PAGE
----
“You wretched beast!”

It is phrases like this that Global Studies and AP Modern European History students hear as they walk into Mr. O’Brien’s F9 classroom, greeted by his favorite debate nametags plastered upon every wall, a horseshoe of desks around a table that often becomes a step stool during discussions, and his intellectual wit that rings throughout lower Fitts.

This is only a glimpse into Mr. O’Brien’s unconventional teaching methods, which have contributed to Fairfield Warde’s history department and drawn otherwise reluctant students towards the subject for twenty years to date. 

In his first class of his first day of his first year at LeMoyne College, Mr. O’Brien studied European history, and henceforward, he knew that whatever he ended up doing in life, he wanted it to be related to that subject. From there, he aimed to get his PhD, but was stopped by what many find to be their biggest obstacle: money.

“I knew it would only take a year at Binghamton University to get a teaching degree at the high school level since I already completed European history coursework at LeMoyne,” said Mr. O’Brien. “So I went that route instead.”

And the rest is history.

The Fairfield resident and father of three prides himself on a teaching style that he hopes is different from what any Warde student has experienced. O’Brien teaches capitalism in AP Modern European History with an arcade ticket game where “anything goes,” and students speak of getting the best grade from “simulating a black market” or “walking out of the class and never coming back.” A castle project in his Global Studies sections intends to demonstrate ancient feudalism, where some of the best constructions have filled the entire classroom. Perhaps above all, Mr. O’Brien’s year-long Enlightenment project encourages his AP students to take societal action and, quite literally, change the world.

“Each class was like a Socratic seminar, and everyone was just discussing history and bouncing off of each other,” said Finn Johnston, a current senior who had Mr. O’Brien for Global Studies as a freshman and AP Euro as a sophomore. “It was such a fun class—captivating compared to some of the others on my schedule.”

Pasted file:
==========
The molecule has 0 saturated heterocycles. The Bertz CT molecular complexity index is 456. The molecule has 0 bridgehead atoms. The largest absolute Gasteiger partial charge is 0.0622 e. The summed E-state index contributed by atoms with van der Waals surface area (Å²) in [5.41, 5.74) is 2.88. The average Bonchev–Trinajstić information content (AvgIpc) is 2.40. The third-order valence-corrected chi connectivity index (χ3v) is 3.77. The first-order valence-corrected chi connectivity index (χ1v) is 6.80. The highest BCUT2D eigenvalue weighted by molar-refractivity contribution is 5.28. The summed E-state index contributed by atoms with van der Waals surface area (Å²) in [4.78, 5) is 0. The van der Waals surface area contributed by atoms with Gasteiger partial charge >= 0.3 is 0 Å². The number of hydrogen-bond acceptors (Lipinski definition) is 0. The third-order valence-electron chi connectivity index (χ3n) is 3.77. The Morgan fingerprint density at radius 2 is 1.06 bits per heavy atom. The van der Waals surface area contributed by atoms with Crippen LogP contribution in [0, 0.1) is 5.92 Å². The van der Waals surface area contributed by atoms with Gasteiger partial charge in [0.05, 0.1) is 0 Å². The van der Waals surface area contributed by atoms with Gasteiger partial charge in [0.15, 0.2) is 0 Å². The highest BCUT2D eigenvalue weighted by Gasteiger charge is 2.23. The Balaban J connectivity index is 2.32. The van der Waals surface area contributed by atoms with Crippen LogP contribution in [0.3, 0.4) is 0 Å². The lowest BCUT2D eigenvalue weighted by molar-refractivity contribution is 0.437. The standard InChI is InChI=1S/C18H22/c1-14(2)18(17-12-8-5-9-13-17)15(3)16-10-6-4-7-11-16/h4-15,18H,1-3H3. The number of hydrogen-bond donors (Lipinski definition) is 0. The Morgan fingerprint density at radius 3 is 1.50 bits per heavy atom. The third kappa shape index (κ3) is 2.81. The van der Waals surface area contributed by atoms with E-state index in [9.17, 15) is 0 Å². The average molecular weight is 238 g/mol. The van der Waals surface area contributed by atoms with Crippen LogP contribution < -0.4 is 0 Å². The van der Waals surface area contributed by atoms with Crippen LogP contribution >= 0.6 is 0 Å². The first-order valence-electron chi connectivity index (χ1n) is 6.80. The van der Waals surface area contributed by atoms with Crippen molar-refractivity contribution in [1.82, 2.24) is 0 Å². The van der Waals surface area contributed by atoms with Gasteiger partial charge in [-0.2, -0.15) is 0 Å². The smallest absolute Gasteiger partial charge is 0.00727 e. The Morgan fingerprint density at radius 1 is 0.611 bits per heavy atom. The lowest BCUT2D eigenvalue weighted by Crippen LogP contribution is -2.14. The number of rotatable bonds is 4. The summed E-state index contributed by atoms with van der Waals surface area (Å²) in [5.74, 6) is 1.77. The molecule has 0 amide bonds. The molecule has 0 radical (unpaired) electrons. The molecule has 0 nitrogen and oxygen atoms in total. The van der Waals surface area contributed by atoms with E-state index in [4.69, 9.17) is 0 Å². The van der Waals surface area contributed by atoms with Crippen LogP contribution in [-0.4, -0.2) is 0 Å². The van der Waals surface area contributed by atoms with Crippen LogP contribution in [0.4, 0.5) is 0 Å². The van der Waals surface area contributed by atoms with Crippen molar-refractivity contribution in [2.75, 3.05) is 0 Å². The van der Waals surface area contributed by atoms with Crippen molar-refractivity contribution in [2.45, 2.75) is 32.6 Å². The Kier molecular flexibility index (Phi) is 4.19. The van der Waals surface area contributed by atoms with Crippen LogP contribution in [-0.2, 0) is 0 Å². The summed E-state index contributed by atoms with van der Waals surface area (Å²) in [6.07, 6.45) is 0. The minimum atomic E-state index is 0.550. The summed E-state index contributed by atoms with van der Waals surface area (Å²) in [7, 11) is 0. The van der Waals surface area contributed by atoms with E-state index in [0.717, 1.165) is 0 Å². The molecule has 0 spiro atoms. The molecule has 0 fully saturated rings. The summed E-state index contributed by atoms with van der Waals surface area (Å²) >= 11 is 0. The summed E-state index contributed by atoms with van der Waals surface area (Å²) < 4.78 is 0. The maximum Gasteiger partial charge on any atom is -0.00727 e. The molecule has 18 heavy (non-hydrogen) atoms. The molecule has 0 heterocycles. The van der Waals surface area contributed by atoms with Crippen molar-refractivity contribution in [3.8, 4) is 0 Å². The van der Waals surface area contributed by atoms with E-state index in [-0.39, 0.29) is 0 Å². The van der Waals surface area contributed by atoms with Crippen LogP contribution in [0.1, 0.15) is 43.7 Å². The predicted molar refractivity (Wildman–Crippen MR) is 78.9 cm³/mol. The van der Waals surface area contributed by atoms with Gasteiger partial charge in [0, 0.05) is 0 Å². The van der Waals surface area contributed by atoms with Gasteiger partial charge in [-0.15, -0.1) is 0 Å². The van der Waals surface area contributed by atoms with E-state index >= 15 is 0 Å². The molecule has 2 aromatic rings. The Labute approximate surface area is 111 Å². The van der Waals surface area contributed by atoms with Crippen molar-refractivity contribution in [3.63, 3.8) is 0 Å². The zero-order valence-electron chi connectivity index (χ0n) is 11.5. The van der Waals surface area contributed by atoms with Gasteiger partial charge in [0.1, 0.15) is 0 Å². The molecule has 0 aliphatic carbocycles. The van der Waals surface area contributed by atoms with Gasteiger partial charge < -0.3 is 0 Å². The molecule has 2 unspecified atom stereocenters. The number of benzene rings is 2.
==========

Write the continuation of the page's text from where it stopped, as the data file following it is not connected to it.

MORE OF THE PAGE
Mr. O’Brien will be the first to tell anyone that the content of his course is really what drives student interest.

“European history is a good story that tells itself differently every year based on the current events and the students. I just provide a base of understanding, and the kids then make observations and connections I could have never anticipated.”

His students, though, attribute it all to their leader. 

“Many teachers just go along with what they’re doing,” said Johnston. “Mr. O’Brien cares a lot about what he teaches and he’s passionate about his students.”

Mr. O’Brien’s unique personality extends beyond teaching, and it constantly keeps those around him on his toes.

“I play a mean harmonica,” O’Brien said, after joking about playing the accordion and boasting a photoshopped picture on his desk, claiming to have participated in a National Geographic expedition to Mount Kilimanjaro.

The busy history teacher also talks of his love for sweets, specifically “cinnamon buns that hit the plate like a rock with indulgence, and must be baked by a ‘Nana’ or another cute grandmother name.”

O’Brien has been known to initiate “Food Fridays” with his AP sections, to dress up as characters or perform sarcastic tangents, and to even give his students alternative names of which he addresses them all year. 

“Halloween is forever Martin Luther day, and most of the historical popes were pretty bad dudes,” said Johnston, when asked of his biggest takeaways from his two-time teacher.

An answer in true Mr. O’Brien fashion.

“I love finding something new in a class I’ve taught 25 times, and I love it even more when the kids come to those realizations,” O’Brien said. “Isn’t that what teaching is all about?”

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